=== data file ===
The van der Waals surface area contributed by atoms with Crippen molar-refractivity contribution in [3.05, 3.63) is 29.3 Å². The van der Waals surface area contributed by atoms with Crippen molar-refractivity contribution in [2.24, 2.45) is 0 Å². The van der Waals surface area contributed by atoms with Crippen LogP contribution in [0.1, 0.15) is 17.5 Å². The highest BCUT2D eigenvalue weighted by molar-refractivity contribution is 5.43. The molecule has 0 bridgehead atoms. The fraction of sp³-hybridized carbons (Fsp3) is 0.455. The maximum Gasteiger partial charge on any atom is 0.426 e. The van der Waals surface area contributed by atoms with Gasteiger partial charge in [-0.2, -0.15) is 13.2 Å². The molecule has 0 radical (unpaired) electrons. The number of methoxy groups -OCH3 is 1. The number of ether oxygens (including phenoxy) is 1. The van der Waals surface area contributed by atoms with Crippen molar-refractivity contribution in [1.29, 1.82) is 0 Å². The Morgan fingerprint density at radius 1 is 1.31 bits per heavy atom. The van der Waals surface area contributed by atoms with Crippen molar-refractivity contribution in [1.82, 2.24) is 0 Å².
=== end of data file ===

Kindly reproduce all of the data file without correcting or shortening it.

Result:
The van der Waals surface area contributed by atoms with Crippen molar-refractivity contribution in [3.05, 3.63) is 29.3 Å². The van der Waals surface area contributed by atoms with Crippen molar-refractivity contribution in [2.24, 2.45) is 0 Å². The van der Waals surface area contributed by atoms with Crippen LogP contribution in [0.1, 0.15) is 17.5 Å². The highest BCUT2D eigenvalue weighted by molar-refractivity contribution is 5.43. The molecule has 0 bridgehead atoms. The fraction of sp³-hybridized carbons (Fsp3) is 0.455. The maximum Gasteiger partial charge on any atom is 0.426 e. The van der Waals surface area contributed by atoms with Gasteiger partial charge in [-0.2, -0.15) is 13.2 Å². The molecule has 0 radical (unpaired) electrons. The number of methoxy groups -OCH3 is 1. The number of ether oxygens (including phenoxy) is 1. The van der Waals surface area contributed by atoms with Crippen molar-refractivity contribution in [1.29, 1.82) is 0 Å². The Morgan fingerprint density at radius 1 is 1.31 bits per heavy atom. The van der Waals surface area contributed by atoms with Crippen molar-refractivity contribution in [1.82, 2.24) is 0 Å².